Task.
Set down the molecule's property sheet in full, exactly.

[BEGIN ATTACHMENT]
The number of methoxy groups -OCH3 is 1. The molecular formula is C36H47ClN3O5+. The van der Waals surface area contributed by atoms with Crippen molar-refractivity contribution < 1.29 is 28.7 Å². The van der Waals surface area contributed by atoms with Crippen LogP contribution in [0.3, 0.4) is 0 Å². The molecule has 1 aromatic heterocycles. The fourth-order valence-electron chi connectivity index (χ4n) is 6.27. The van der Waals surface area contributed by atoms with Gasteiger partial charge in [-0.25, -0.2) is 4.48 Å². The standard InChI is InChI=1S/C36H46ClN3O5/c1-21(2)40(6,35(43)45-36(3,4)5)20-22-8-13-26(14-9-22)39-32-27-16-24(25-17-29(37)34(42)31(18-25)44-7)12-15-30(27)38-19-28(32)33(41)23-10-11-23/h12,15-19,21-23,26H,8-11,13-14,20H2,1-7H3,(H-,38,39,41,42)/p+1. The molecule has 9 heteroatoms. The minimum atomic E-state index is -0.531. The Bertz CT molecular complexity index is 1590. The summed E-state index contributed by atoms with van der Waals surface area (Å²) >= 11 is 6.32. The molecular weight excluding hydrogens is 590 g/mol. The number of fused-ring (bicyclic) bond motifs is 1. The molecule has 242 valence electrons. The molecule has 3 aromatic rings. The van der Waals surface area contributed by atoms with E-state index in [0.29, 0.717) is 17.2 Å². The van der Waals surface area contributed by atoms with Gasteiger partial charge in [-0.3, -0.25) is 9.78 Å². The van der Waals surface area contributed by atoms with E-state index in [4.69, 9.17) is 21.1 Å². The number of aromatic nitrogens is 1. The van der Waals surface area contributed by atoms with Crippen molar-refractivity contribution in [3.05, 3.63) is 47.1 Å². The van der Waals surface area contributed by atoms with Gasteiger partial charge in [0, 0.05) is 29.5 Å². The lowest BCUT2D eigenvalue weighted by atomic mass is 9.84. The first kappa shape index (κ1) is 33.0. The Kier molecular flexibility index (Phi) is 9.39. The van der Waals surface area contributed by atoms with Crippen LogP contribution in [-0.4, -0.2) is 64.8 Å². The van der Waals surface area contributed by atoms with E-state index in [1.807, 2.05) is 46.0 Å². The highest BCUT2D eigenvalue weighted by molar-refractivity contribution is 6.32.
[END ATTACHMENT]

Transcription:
The number of methoxy groups -OCH3 is 1. The molecular formula is C36H47ClN3O5+. The van der Waals surface area contributed by atoms with Crippen molar-refractivity contribution < 1.29 is 28.7 Å². The van der Waals surface area contributed by atoms with Crippen LogP contribution in [0.3, 0.4) is 0 Å². The molecule has 1 aromatic heterocycles. The fourth-order valence-electron chi connectivity index (χ4n) is 6.27. The van der Waals surface area contributed by atoms with Gasteiger partial charge in [-0.25, -0.2) is 4.48 Å². The standard InChI is InChI=1S/C36H46ClN3O5/c1-21(2)40(6,35(43)45-36(3,4)5)20-22-8-13-26(14-9-22)39-32-27-16-24(25-17-29(37)34(42)31(18-25)44-7)12-15-30(27)38-19-28(32)33(41)23-10-11-23/h12,15-19,21-23,26H,8-11,13-14,20H2,1-7H3,(H-,38,39,41,42)/p+1. The molecule has 9 heteroatoms. The minimum atomic E-state index is -0.531. The Bertz CT molecular complexity index is 1590. The summed E-state index contributed by atoms with van der Waals surface area (Å²) >= 11 is 6.32. The molecular weight excluding hydrogens is 590 g/mol. The number of fused-ring (bicyclic) bond motifs is 1. The molecule has 242 valence electrons. The molecule has 3 aromatic rings. The van der Waals surface area contributed by atoms with E-state index in [0.29, 0.717) is 17.2 Å². The van der Waals surface area contributed by atoms with Gasteiger partial charge in [-0.3, -0.25) is 9.78 Å². The van der Waals surface area contributed by atoms with E-state index in [4.69, 9.17) is 21.1 Å². The number of aromatic nitrogens is 1. The van der Waals surface area contributed by atoms with Crippen molar-refractivity contribution in [3.05, 3.63) is 47.1 Å². The van der Waals surface area contributed by atoms with Gasteiger partial charge in [0, 0.05) is 29.5 Å². The lowest BCUT2D eigenvalue weighted by atomic mass is 9.84. The first kappa shape index (κ1) is 33.0. The Kier molecular flexibility index (Phi) is 9.39. The van der Waals surface area contributed by atoms with Crippen LogP contribution in [-0.4, -0.2) is 64.8 Å². The van der Waals surface area contributed by atoms with E-state index in [1.807, 2.05) is 46.0 Å². The highest BCUT2D eigenvalue weighted by molar-refractivity contribution is 6.32.